Now I lie on the mantlepiece, unused and gathering dust. Every so often I see the young couple glance at me, water filling their eyes.

Once in a blue moon they will take me off the mantlepiece and cradle me before putting me back in my old place.

I had won our challenge but I am now left without purpose, and the gradual decay of my filaments is too slow for my liking. I would have liked one more contest with the beast as he was in his prime. One good lunge and I would have been finished. But it's the way I would have liked it to finish. Instead I sit here, collecting dust, no more than a physical reminder to the young couple of their departed beast.

Stewart Adams


by Robert Carrick

I spend my life in pieces. Don’t get me wrong, I’m not complaining. I’m a trombone and that’s just how it is. Here in the darkness of my instrument case with its plush blue lining I’m comfortable, even though it smells of stale beer.

I am the sum of my parts. My slide is in its slot in the side of the case and my mouthpiece is stowed in the compartment under my bell.

All very neat, but I wish I could get out more. The last time my owner took me out we played a show at a craft brewery called Yulli’s Brews in Alexandria. He put me together and placed me on my stand on stage left, in front of the vats and wooden beer barrels. I was in full view of the audience.

It was standing room only in front of the stage, and there were even people up on the mezzanine. It wasn’t all about me. For that gig, I had the pleasure of the company of two other brass instruments, an alto saxophone and a trumpet. It was a real horn section and when we played together, we created a wall of sound. What a buzz.

I was hoping we would play there again but then came another COVID-19 lockdown and now I’ve been in pieces for weeks. My ownerI gave Wix the dredit for pics, but yours is from where? even seems to have lost interest in taking me out for a blow. You would think he would remember to apply a little slide oil now and again. Maybe even buff me up with Brasso.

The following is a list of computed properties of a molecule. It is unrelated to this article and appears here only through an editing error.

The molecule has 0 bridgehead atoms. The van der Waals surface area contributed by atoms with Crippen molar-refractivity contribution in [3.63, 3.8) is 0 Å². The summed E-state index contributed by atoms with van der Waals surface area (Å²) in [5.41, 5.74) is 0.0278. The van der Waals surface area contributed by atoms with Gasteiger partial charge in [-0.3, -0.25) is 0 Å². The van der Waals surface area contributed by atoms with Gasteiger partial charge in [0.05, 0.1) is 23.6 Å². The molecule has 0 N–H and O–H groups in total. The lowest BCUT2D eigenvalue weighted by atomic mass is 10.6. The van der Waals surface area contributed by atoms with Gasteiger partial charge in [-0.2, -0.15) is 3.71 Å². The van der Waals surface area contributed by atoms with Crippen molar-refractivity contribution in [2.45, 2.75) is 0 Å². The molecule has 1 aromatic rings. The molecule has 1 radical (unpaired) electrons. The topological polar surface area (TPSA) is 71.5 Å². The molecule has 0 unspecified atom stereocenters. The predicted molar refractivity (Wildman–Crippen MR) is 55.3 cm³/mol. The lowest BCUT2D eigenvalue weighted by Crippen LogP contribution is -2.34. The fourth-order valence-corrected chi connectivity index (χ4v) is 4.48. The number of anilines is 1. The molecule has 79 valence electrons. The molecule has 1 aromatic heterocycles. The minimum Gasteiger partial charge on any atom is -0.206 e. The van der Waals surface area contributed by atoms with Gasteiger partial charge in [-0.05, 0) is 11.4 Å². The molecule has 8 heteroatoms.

Hang on, I’m in motion. I think we’re in the back of the car. I can hear the jangle of the tambourine and the clink of beer bottles as we go over speed bumps. He’s opening the case. I can’t wait to be back in the limelight again. It’s so bright out here. He’s putting me back together and he’s even wiped clean my chrome-plated inner slide and added a few drops of Super Slick. Hey, the sax and the trumpet are here too. It must be band practice.

It would be nice if everyone could be bothered to tune up for a change. He’s putting his lips on my mouthpiece and blowing hot air down my tube to warm my cold brass. Now that’s what I call embouchure. I hope he lets some condensation out of the water key. I can’t stand gurgling on the first note. That studio manager couldn’t care less about making a mess on the carpet, since it has more stains on it than the floor of a public bar.

Wow, the band is at last in full flight and they’re rocking out. At last, he’s holding my bell up to the microphone. My moment has come. Now I'll say how I feel.

To my dear old tenor CONN.

Copyright to the SSOA authors above; photos Wix.

This SSOA emerging writers blog is made possible through a City of Sydney accommodation subsidy.